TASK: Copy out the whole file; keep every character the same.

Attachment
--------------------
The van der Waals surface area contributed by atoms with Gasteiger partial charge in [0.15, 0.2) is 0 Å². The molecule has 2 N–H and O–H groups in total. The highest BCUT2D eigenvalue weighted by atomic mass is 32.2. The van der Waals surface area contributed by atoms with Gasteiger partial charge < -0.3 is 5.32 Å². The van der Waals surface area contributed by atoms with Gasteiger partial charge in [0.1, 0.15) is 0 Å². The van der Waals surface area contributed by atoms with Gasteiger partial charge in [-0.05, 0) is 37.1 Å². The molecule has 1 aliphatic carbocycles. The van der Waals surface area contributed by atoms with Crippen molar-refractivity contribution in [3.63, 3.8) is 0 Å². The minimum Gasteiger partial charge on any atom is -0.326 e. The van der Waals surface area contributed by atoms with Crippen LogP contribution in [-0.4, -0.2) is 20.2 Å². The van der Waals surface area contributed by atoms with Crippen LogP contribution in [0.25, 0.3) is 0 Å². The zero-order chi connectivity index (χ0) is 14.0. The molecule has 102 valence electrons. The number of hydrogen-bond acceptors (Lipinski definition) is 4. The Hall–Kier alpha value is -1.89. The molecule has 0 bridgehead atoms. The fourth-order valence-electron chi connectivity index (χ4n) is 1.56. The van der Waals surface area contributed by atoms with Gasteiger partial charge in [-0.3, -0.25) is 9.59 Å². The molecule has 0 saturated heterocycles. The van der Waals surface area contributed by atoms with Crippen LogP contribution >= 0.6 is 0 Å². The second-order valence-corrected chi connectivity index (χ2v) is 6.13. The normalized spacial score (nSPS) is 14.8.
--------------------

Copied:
The van der Waals surface area contributed by atoms with Gasteiger partial charge in [0.15, 0.2) is 0 Å². The molecule has 2 N–H and O–H groups in total. The highest BCUT2D eigenvalue weighted by atomic mass is 32.2. The van der Waals surface area contributed by atoms with Gasteiger partial charge < -0.3 is 5.32 Å². The van der Waals surface area contributed by atoms with Gasteiger partial charge in [0.1, 0.15) is 0 Å². The van der Waals surface area contributed by atoms with Gasteiger partial charge in [-0.05, 0) is 37.1 Å². The molecule has 1 aliphatic carbocycles. The van der Waals surface area contributed by atoms with Crippen molar-refractivity contribution in [3.63, 3.8) is 0 Å². The minimum Gasteiger partial charge on any atom is -0.326 e. The van der Waals surface area contributed by atoms with Crippen LogP contribution in [-0.4, -0.2) is 20.2 Å². The van der Waals surface area contributed by atoms with Crippen LogP contribution in [0.25, 0.3) is 0 Å². The zero-order chi connectivity index (χ0) is 14.0. The molecule has 102 valence electrons. The number of hydrogen-bond acceptors (Lipinski definition) is 4. The Hall–Kier alpha value is -1.89. The molecule has 0 bridgehead atoms. The fourth-order valence-electron chi connectivity index (χ4n) is 1.56. The van der Waals surface area contributed by atoms with Gasteiger partial charge in [-0.3, -0.25) is 9.59 Å². The molecule has 0 saturated heterocycles. The van der Waals surface area contributed by atoms with Crippen LogP contribution >= 0.6 is 0 Å². The second-order valence-corrected chi connectivity index (χ2v) is 6.13. The normalized spacial score (nSPS) is 14.8.